Losing data can be disheartening enough. What if you’re staring at your computer lodged at the bottom of a lake? For DriveSavers, that’s where the fun begins.
Losing data can be disheartening enough. What if you’re staring at your computer lodged at the bottom of a lake? For Novato-based DriveSavers, that’s where the fun begins. Co-founder Scott Gaidano chats about recovery, calming fears, and what you might find in the mud.
What kind of challenges did you find in doing data recovery?
The first thing we found was that nobody knew how to do it. There were no manuals, no classes you could take and no instructions. So over the years we’ve had to devise our own technology to recover data.
There are lots of software utilities on the market for recovering data but none of them can get data off a dead hard drive. We had to create our own tools from scratch and that took very specialized techniques and a large learning curve.
As drives get physically smaller and hold more data on a smaller format, data recovery continues to be a challenging kind of business because you’ve got to keep being able to find new techniques to get more data off quicker.
It’s very time-consuming, so we stay at the top of the curve in terms of speed and networking and ways to move data off various devices.
Why do you have a former suicide prevention counselor on staff to help customers?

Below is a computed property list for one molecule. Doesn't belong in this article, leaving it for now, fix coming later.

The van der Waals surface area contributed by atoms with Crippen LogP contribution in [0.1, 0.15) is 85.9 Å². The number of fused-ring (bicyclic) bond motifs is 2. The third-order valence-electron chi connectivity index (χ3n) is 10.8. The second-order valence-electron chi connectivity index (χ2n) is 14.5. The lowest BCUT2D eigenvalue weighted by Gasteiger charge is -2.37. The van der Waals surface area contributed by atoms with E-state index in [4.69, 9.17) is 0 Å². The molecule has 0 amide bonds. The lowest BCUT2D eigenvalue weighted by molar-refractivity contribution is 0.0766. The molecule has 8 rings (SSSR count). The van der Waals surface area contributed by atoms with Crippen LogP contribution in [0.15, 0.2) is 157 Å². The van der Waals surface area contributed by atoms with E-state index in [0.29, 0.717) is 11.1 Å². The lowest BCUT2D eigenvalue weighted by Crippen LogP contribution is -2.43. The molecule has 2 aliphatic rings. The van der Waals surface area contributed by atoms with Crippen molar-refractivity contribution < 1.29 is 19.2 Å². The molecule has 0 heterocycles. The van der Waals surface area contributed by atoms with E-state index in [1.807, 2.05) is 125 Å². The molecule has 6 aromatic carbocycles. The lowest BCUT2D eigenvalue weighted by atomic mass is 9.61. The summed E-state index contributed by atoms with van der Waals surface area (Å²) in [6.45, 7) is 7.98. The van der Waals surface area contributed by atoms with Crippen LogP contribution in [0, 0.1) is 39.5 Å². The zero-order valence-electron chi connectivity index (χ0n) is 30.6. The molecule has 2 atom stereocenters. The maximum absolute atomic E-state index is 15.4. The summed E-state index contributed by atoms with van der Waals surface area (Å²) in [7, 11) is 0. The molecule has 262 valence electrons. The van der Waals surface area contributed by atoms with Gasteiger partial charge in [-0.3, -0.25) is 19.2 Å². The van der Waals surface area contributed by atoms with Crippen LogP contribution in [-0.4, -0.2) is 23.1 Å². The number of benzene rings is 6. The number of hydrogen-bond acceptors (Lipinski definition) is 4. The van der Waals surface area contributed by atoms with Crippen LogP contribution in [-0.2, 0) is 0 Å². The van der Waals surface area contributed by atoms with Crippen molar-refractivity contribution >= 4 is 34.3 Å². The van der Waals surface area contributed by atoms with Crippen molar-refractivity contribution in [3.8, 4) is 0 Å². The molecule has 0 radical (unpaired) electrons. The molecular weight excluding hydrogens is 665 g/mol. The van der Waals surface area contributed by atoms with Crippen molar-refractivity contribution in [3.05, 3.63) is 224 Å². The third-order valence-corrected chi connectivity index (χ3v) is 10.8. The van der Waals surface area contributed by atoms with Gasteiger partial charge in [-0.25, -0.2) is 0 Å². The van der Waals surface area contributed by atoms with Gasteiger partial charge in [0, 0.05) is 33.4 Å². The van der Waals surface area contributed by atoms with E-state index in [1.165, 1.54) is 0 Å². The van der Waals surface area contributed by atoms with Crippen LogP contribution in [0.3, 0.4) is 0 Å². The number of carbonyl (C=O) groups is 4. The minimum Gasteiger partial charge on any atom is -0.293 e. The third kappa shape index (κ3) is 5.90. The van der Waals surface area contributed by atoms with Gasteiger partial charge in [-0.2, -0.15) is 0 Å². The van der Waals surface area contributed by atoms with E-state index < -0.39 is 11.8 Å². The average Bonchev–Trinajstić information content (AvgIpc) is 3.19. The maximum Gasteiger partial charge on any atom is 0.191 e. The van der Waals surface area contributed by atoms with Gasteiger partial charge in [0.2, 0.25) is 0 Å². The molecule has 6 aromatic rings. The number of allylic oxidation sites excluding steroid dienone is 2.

Kelly Chessen is here to handle people with specialized needs and fears. It’s important to have somebody to take them through the process and let them know that whether we get the data back or not life will go on. Sometimes that’s hard, and having somebody focused on just that aspect of what goes on in the data recovery process is invaluable. Kelly has helped a lot of people over the years cope with data loss and we have found it to be very beneficial to our customers.
What are a couple of the common errors that people make in a data loss emergency?
I think one area where you can get into trouble is when you use a software utility program. With data recovery utilities, you’ve got to read the manual before you use them and you need to have a second drive available so you can move the data off your drive onto second drive. If your data is really valuable, it’s not worth messing with it. The best thing to do is get it to a data recovery company as soon as possible.
So what was the worst data loss case study that you have?
I remember one that was really bizarre. It was a flood in Nevada and this house had two computers in it. Both of the computers were missing when they were able to get back into the house. They found one of them outside their house in the river, where they could see the electrical cord floating on the surface. They were able to get out on a boat and follow a plug down and they had computer number one.
The whole system was waterlogged so they got it to us and we did a recovery. We didn’t hear from them for about a month and then somebody’s Volkswagen sunk into a muddy sinkhole. They were pulling it out by a tow truck and as it started come out of the mud, right underneath it was a computer–it was computer number two! They pulled that one out and we got that data too.
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